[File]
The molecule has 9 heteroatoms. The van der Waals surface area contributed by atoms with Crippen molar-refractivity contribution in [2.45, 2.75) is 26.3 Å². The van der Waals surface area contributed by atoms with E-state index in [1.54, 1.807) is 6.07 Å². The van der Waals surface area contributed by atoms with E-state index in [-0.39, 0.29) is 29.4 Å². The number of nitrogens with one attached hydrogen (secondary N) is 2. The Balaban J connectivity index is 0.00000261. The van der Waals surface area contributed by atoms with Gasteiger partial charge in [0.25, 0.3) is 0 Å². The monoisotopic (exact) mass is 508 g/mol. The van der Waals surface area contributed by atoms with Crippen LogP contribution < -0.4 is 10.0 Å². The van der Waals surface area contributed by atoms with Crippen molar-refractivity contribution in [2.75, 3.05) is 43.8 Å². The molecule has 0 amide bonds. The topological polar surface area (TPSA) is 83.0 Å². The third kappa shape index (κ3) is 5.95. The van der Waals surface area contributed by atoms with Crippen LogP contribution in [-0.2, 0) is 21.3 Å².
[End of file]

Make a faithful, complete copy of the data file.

The molecule has 9 heteroatoms. The van der Waals surface area contributed by atoms with Crippen molar-refractivity contribution in [2.45, 2.75) is 26.3 Å². The van der Waals surface area contributed by atoms with E-state index in [1.54, 1.807) is 6.07 Å². The van der Waals surface area contributed by atoms with E-state index in [-0.39, 0.29) is 29.4 Å². The number of nitrogens with one attached hydrogen (secondary N) is 2. The Balaban J connectivity index is 0.00000261. The van der Waals surface area contributed by atoms with Gasteiger partial charge in [0.25, 0.3) is 0 Å². The monoisotopic (exact) mass is 508 g/mol. The van der Waals surface area contributed by atoms with Crippen LogP contribution < -0.4 is 10.0 Å². The van der Waals surface area contributed by atoms with Crippen molar-refractivity contribution in [2.75, 3.05) is 43.8 Å². The molecule has 0 amide bonds. The topological polar surface area (TPSA) is 83.0 Å². The third kappa shape index (κ3) is 5.95. The van der Waals surface area contributed by atoms with Crippen LogP contribution in [-0.2, 0) is 21.3 Å².